or Bab Khaled Tunisia.
is situated halfway between Tunis and Zaghouan, on the
road that runs along the foot of the mountain of the
same name. Occupying a spur on the NE side of the
mountain, it dominates the surrounding valley. The reason for the settlement and for the various appurtenances
of this ancient watering place, not yet identified, is to be
found in the healing qualities of its hot spring. The bath
complex is well preserved. It consists essentially of a
great rectangular hall surrounded by columns (still
standing) and a circular room with a pool ringed by 10
columns, six of which still had their capitals when excavations were begun in 1907. The baths were made up
of rooms and pools (a third one is rectangular) designed
for bathing, as well as their annexes, designed for healing and lodging.
The spring that fed the baths flowed at the bottom of a
grotto designed before the baths were erected. Above it
is a tripartite building for worship, dedicated to the healing gods. Heads of statues of Aesculapius and Hygiea
were found there in the Christian era when the sanctuary was taken over as a baptistery of a church with three
naves surrounded by a necropolis.
The bath building itself was occupied for a long period,
as can be seen from the many examples of rebuilding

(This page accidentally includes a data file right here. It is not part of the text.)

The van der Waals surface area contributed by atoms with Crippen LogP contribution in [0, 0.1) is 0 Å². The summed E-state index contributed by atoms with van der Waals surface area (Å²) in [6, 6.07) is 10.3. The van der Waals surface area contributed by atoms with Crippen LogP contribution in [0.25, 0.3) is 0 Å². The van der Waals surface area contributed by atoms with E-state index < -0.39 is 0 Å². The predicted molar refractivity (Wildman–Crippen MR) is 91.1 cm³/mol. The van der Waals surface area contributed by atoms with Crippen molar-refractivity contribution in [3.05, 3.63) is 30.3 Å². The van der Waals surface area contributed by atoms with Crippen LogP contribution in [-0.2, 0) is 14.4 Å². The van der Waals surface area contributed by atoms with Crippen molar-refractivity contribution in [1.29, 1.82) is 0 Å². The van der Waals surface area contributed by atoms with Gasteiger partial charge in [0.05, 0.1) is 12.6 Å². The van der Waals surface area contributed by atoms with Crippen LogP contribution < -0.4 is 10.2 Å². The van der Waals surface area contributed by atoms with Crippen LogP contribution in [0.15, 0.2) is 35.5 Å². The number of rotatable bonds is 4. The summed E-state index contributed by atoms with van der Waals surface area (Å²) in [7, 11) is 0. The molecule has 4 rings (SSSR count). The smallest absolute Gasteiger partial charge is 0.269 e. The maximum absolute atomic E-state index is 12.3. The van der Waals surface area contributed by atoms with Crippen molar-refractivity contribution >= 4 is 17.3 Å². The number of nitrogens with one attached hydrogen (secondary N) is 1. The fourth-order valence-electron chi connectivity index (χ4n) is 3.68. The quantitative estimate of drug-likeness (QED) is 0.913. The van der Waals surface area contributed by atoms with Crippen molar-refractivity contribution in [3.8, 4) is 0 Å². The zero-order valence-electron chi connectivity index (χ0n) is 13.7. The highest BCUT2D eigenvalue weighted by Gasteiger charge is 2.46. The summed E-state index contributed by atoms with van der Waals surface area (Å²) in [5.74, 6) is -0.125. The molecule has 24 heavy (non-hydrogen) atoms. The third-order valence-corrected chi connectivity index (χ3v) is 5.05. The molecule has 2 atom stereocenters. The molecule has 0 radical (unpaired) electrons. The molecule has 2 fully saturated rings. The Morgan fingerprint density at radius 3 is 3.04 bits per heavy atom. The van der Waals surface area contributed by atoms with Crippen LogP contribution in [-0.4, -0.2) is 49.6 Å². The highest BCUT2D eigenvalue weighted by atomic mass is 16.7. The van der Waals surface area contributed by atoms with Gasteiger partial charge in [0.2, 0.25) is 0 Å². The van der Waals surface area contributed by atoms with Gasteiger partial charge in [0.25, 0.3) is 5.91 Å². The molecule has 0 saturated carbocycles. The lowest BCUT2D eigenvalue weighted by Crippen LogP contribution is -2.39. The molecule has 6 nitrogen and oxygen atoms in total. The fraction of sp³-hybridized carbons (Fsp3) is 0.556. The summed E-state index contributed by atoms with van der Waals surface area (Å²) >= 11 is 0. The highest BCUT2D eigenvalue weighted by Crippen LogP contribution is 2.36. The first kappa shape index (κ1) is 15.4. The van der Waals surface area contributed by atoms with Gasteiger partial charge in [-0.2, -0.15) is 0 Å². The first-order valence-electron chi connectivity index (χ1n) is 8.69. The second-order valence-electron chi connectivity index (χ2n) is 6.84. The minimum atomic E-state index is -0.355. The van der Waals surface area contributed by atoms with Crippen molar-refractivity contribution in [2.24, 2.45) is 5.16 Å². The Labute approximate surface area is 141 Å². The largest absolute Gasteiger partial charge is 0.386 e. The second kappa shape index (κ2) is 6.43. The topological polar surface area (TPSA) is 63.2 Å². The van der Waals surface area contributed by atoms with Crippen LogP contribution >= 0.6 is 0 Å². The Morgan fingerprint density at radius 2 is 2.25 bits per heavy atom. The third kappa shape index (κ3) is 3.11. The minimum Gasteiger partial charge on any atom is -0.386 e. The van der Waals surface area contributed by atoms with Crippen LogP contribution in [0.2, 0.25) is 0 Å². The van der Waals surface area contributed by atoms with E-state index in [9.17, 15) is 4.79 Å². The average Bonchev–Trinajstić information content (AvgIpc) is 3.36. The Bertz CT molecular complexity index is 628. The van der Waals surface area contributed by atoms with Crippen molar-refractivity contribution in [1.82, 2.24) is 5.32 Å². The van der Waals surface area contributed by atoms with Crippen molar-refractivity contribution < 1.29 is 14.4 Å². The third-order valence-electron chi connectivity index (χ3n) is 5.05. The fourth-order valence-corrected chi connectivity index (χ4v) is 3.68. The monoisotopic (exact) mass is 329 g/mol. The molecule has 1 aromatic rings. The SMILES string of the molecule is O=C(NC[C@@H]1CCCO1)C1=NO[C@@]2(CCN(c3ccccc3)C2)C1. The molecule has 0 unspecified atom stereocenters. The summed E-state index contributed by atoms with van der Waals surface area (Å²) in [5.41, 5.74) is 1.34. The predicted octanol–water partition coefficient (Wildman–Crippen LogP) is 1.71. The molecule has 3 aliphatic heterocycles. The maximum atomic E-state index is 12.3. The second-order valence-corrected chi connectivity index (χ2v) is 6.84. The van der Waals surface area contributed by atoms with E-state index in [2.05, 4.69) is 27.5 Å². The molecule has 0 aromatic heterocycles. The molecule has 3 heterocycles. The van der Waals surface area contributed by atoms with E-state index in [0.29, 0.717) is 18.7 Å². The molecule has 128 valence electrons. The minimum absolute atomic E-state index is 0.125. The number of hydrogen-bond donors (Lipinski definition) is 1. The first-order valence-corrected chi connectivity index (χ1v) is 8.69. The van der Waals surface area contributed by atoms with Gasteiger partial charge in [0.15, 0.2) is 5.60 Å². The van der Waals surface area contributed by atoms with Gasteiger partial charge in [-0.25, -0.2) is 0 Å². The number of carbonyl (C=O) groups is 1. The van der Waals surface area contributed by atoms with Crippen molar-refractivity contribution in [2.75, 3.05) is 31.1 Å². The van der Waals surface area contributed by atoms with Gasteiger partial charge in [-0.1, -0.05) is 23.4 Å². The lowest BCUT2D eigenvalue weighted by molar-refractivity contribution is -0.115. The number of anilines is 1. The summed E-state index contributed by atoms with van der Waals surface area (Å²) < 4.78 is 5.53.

and enlargements of the architecture, construction, and
decoration; changes are especially apparent in the
mosaic floors. A stylistic study of the mosaics enabled
the excavator to set up a chronology beginning in the
middle of the 2d c. and resuming, after a gap in the 5th
c., in the Byzantine period. Essentially local, the design
of these mosaics is geometric or floral, and polychrome.
The only floor decorated with figures is one with square
emblemata, four of which contain busts of the seasons.
Some statues, in particular of Aesculapius, Mercury, and
Hygiea, and a small bust of Mercury, have been found
as well as some architectural fragments, including Tuscan
Aside from these main buildings, a number of hydraulic monuments were scattered over the site. Among them
were two large reservoirs on the hillside. Almost identical (30 x 30 m), they were joined together by a conduit.
Three hundred m E, down river, is a complex of public cisterns. These consisted of a series of seven rectangular compartments built of rubble and measuring 4.5 m x
12 m, extended thereafter to a length of 20 m. In front
of them is a large basin 30 m square which served to
pipe off the waters. It was fed by water collected on the
A little sanctuary, noted for its remains, now at the
Bardo Museum in Tunis, was discovered on the side of
a hill overlooking the ruins. Excavations in 1907 uncovered a paved vestibule as well as some small rooms paved
with white mosaic with a design of red crosses throughout (IMT
464). A small stela was found with an inscription which, when deciphered, made it possible to identify
the sanctuary as that of Mercury Silvanus. The excavators also noted a number of potters' kilns. The sherds
from these filled a whole quarter of the city.
M. Fendri, “Evolution chronologique et
stylistique d'un ensemble de mosaiques dans la station
thermale de Jebel-Oust,” Mosaique greco-romaine